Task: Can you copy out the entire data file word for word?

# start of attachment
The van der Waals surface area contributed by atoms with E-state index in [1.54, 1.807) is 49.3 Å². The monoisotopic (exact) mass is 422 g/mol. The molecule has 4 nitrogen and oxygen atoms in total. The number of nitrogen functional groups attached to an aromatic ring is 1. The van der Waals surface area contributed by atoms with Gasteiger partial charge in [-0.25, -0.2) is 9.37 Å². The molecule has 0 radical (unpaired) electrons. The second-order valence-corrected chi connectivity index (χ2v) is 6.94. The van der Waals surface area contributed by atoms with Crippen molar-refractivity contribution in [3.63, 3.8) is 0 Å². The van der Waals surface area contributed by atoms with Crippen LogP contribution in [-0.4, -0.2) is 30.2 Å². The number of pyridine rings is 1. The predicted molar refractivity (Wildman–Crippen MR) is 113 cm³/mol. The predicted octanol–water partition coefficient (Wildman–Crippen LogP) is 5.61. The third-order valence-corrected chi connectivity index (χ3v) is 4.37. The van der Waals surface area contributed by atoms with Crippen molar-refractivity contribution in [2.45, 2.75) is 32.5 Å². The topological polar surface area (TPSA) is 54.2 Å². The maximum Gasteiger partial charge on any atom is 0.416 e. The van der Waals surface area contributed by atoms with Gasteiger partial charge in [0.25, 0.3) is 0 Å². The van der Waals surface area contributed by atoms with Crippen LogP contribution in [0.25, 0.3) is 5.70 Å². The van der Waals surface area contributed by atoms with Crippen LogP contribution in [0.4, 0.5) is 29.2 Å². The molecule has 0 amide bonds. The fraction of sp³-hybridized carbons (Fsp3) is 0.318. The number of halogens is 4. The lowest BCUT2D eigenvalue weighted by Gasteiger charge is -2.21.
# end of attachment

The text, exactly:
The van der Waals surface area contributed by atoms with E-state index in [1.54, 1.807) is 49.3 Å². The monoisotopic (exact) mass is 422 g/mol. The molecule has 4 nitrogen and oxygen atoms in total. The number of nitrogen functional groups attached to an aromatic ring is 1. The van der Waals surface area contributed by atoms with Gasteiger partial charge in [-0.25, -0.2) is 9.37 Å². The molecule has 0 radical (unpaired) electrons. The second-order valence-corrected chi connectivity index (χ2v) is 6.94. The van der Waals surface area contributed by atoms with Crippen molar-refractivity contribution in [3.63, 3.8) is 0 Å². The van der Waals surface area contributed by atoms with Crippen LogP contribution in [-0.4, -0.2) is 30.2 Å². The number of pyridine rings is 1. The predicted molar refractivity (Wildman–Crippen MR) is 113 cm³/mol. The predicted octanol–water partition coefficient (Wildman–Crippen LogP) is 5.61. The third-order valence-corrected chi connectivity index (χ3v) is 4.37. The van der Waals surface area contributed by atoms with Crippen molar-refractivity contribution in [2.45, 2.75) is 32.5 Å². The topological polar surface area (TPSA) is 54.2 Å². The maximum Gasteiger partial charge on any atom is 0.416 e. The van der Waals surface area contributed by atoms with Gasteiger partial charge in [0.25, 0.3) is 0 Å². The van der Waals surface area contributed by atoms with Crippen LogP contribution in [0.25, 0.3) is 5.70 Å². The van der Waals surface area contributed by atoms with Crippen LogP contribution in [0.4, 0.5) is 29.2 Å². The molecule has 0 amide bonds. The fraction of sp³-hybridized carbons (Fsp3) is 0.318. The number of halogens is 4. The lowest BCUT2D eigenvalue weighted by Gasteiger charge is -2.21.